May is Lupus awareness month and this is very important to our tech Lindsey who supports her mother through this awful disease! BE SURE TO WEAR PURPLE AND SUPPORT LUPUS! :)
Lupus is more severe than people think, and has a huge impact on the public. Research shows that two-thirds of the public know little or nothing about lupus. You can help change that by reading this post!
Lupus is an autoimmune disease.
Your bodies immune system is made to help protect your body from harmful invaders! With an autoimmune disease, such as lupus the body's immune system misidentifies your healthy cells as being foreign and attacks them by mistake. Lupus is one of the top 10 most common autoimmune diseases.
There are actually five different types of lupus.
While lupus gets used as a catch-all term for the disease, there are actually five specific kinds of lupus that affect the body in different ways. Systemic lupus erythematosus (SLE) is the most common, accounting for an estimated 70% of all lupus cases. It can impact the entire body, affecting many organs at the same time, including the skin, joints, heart, lungs, kidneys, and brain. Just about everyone with SLE has joint pain and swelling, but other symptoms vary wildly and range from skin rash to hair loss to difficulty breathing.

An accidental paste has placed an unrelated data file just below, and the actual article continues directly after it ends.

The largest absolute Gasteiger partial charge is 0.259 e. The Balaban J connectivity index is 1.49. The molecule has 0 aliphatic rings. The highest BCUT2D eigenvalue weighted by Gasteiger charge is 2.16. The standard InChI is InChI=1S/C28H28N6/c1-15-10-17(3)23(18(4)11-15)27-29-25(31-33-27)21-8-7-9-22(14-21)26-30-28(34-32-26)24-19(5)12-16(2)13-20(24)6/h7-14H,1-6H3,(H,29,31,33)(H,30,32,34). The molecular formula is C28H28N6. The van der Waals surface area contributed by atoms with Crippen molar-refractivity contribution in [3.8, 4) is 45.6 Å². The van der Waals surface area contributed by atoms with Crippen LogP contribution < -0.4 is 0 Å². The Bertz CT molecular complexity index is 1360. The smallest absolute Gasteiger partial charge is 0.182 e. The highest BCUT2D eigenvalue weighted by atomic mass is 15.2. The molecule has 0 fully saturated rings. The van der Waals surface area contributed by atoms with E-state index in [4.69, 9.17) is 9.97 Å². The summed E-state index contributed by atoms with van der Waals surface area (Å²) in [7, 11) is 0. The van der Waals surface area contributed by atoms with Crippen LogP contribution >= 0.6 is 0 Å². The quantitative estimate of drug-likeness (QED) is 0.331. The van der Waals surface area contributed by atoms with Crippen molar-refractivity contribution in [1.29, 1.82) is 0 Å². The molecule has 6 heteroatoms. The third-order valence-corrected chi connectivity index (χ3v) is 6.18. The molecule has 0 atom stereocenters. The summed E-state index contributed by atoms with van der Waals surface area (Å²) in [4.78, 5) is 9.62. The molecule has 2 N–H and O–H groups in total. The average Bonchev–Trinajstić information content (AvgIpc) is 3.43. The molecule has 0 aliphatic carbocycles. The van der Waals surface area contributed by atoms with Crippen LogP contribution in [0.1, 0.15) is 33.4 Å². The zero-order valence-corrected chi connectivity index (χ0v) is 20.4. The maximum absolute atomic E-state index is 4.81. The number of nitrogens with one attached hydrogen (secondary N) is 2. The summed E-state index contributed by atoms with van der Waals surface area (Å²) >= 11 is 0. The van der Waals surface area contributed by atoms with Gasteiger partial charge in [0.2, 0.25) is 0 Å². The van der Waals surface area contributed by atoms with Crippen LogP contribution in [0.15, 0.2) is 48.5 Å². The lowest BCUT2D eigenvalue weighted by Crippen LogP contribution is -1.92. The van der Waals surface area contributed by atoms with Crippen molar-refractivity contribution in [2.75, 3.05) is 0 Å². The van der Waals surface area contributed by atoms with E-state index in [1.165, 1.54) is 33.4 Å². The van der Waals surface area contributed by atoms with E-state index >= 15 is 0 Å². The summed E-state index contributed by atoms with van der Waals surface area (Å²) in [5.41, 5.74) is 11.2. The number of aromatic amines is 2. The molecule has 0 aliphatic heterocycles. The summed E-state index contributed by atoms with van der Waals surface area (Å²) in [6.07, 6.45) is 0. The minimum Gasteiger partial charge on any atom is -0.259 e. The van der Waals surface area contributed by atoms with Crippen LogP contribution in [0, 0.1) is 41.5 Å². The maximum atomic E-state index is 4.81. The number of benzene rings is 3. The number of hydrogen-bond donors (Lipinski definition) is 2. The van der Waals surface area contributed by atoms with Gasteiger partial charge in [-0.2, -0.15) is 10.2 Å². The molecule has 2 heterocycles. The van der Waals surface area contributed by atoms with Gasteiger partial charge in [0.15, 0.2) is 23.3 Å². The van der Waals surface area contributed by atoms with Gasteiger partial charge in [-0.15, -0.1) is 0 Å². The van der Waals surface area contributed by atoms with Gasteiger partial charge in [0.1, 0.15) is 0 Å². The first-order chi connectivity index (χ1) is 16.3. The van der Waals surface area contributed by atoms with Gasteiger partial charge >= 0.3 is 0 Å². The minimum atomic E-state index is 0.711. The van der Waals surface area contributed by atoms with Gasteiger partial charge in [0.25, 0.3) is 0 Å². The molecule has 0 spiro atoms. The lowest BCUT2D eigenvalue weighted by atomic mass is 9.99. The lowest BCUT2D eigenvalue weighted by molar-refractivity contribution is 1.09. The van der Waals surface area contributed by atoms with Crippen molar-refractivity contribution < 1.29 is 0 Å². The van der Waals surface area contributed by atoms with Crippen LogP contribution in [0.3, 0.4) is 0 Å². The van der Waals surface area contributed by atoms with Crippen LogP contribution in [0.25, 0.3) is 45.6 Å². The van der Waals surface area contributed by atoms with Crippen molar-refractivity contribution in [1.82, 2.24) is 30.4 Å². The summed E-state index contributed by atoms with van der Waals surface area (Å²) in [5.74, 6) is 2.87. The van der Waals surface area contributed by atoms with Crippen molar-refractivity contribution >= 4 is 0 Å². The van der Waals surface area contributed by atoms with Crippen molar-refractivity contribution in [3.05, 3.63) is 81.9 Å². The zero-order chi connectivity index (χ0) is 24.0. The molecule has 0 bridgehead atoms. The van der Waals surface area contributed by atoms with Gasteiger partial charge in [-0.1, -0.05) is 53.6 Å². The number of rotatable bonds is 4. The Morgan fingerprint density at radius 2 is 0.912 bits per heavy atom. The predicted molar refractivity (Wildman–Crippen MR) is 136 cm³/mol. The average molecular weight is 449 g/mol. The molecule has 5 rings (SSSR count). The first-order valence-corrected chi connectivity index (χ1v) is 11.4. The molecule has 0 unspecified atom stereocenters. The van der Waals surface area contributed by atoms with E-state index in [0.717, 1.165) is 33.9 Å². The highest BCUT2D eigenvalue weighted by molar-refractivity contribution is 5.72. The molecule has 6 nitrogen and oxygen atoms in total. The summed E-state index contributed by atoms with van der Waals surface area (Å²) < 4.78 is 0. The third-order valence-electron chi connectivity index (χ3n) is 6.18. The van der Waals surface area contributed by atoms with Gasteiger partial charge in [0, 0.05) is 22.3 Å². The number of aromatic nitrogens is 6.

Women are at a higher risk of getting lupus.
Women are nine times more likely than men to be diagnosed with the disease, especially during their prime childbearing years. "Patients with lupus tend to develop the disease between the ages of 15 to 49," says Irene Blanco, MD, MS, an associate professor of clinical medicine at Albert Einstein College of Medicine and a rheumatologist at Montefiore Health System. Researchers continue to study why women in that age range are more prone to developing lupus, but there is some evidence that hormones such as estrogen may play a role. (Balance your hormones and lose up to 15 pounds in just 3 weeks!) After menopause, the ratio of women to men with lupus falls dramatically.